A clay tablet, found near the ruined Temple of Zeus in the ancient city of Olympia, Greece, could be the oldest written record of The Odyssey. The tablet was uncovered by archaeologists and tentatively dated to the Roman-era 200s CE.
It is engraved with 13 verses from the Odyssey’s fourteenth book,
in which Odysseus speaks to his lifelong friend Eumaeus, the first person he sees on his return from his decade away from home.
Electra is a play written by the 5th-century BCE Greek tragedian Sophocles. Similar to Aeschylus’ Libation Bearers, Electra focuses on the return of Electra’s brother Orestes from exile and the plot to murder their mother. Years earlier, their mother Clytemnestra and her lover Aegisthus killed their father Agamemnon upon his return from the Trojan War. In this version of the story, Electra has been treated as a slave since the death of her father. She tries to procure the assistance of her sister Chrysothemus in her plot but fails. With the return of Orestes and his friend Plyades, Electra is able to successfully avenge her father’s murder.
The play begins with Orestes, son of Agamemnon and brother of Electra, returning to Mycenae and plotting his revenge against his mother. He tells his old slave to go to the palace and announce to Clytemnestra that Orestes is dead. He and Plyades will use the urn containing his supposed ashes to gain access to the palace. Meanwhile, Electra is pacing before the palace, bemoaning her plight in life and ranting against her mother and her lover, Aegisthus. The years have not quelled her intense hatred. Her sister, Chrysothemis, exits the palace and is confronted by Electra. Over the years, Chrysothemis has become complacent and somewhat accepting of her mother’s role in her father’s death. Later, when asked to join in a plot to kill their mother and Aegisthus, she will refuse.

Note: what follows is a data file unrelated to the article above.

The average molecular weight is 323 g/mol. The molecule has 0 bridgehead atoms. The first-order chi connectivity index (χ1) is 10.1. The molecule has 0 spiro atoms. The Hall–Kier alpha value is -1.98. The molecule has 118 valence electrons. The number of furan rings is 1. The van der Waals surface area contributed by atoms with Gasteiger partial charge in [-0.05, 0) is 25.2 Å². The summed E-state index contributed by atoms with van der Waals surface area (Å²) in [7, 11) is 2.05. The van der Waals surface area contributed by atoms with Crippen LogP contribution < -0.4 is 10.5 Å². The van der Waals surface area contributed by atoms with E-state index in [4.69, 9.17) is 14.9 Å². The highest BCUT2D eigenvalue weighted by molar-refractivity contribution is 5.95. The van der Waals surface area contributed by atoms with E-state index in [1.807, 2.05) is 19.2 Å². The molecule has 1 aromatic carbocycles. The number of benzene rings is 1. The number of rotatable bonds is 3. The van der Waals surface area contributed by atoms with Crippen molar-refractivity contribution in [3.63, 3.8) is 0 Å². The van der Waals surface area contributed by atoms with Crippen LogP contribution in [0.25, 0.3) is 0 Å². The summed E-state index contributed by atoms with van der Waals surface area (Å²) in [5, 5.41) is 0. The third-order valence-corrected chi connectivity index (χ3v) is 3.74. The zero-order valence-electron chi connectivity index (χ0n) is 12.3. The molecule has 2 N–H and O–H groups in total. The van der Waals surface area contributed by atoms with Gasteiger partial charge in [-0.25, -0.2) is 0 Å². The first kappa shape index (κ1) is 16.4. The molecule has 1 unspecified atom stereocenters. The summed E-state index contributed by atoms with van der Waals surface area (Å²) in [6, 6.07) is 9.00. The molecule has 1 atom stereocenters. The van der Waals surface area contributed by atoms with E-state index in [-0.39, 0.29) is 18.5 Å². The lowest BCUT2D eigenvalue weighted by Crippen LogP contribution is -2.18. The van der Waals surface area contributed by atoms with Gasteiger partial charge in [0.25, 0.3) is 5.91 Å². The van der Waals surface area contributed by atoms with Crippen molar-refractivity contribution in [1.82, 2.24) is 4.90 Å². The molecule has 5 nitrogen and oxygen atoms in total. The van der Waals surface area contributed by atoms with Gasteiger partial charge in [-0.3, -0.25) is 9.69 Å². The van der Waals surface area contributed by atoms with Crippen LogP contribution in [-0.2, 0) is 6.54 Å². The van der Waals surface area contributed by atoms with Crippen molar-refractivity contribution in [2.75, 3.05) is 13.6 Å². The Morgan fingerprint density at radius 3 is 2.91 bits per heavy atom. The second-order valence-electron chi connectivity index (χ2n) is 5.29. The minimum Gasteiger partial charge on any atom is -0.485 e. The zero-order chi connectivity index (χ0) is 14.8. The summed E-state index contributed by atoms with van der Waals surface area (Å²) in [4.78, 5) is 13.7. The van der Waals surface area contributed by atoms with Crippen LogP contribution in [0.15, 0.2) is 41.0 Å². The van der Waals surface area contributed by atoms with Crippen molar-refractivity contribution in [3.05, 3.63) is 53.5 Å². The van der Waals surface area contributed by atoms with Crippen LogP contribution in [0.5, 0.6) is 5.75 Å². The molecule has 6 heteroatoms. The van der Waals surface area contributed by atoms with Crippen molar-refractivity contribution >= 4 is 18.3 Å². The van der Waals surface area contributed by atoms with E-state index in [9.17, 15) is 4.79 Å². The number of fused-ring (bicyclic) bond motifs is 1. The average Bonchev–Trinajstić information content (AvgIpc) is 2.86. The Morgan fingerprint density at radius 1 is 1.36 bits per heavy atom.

When Clytemnestra and Electra meet outside the palace, they argue; Electra is even threatened with exile. The old slave arrives and speaks to Clytemnestra, telling her of her son’s valiant death in a chariot race. Electra is heartbroken. When Chrysothemis returns from offering libations at their father’s grave, she tells her sister that she believes Orestes is still alive and in Argos. Electra informs her of the news of Orestes death. Shortly, Orestes and his friend Plyades arrive with the urn, and, after convincing Electra of his identity, they enter the palace, killing Clytemnestra. Later, when Aegisthus returns, he, too, is killed.
Italian authorities announced in 2018 that the first-ever Etruscan settlement has been discovered in Sardinia. The site dates to the 800s BCE and was strategically situated on the small island of Tavolara. It was likely intended to facilitate trade between Early Iron Age Sardinian Nuraghic communities, known to have inhabited Sardinia at the time, and Etruscan cities nearby on the Italian mainland. There had been extensive archaeological evidence of Etruscan-Nurghic exchanges, but this is the first evidence of an expatriate Etruscan community in Sardinia.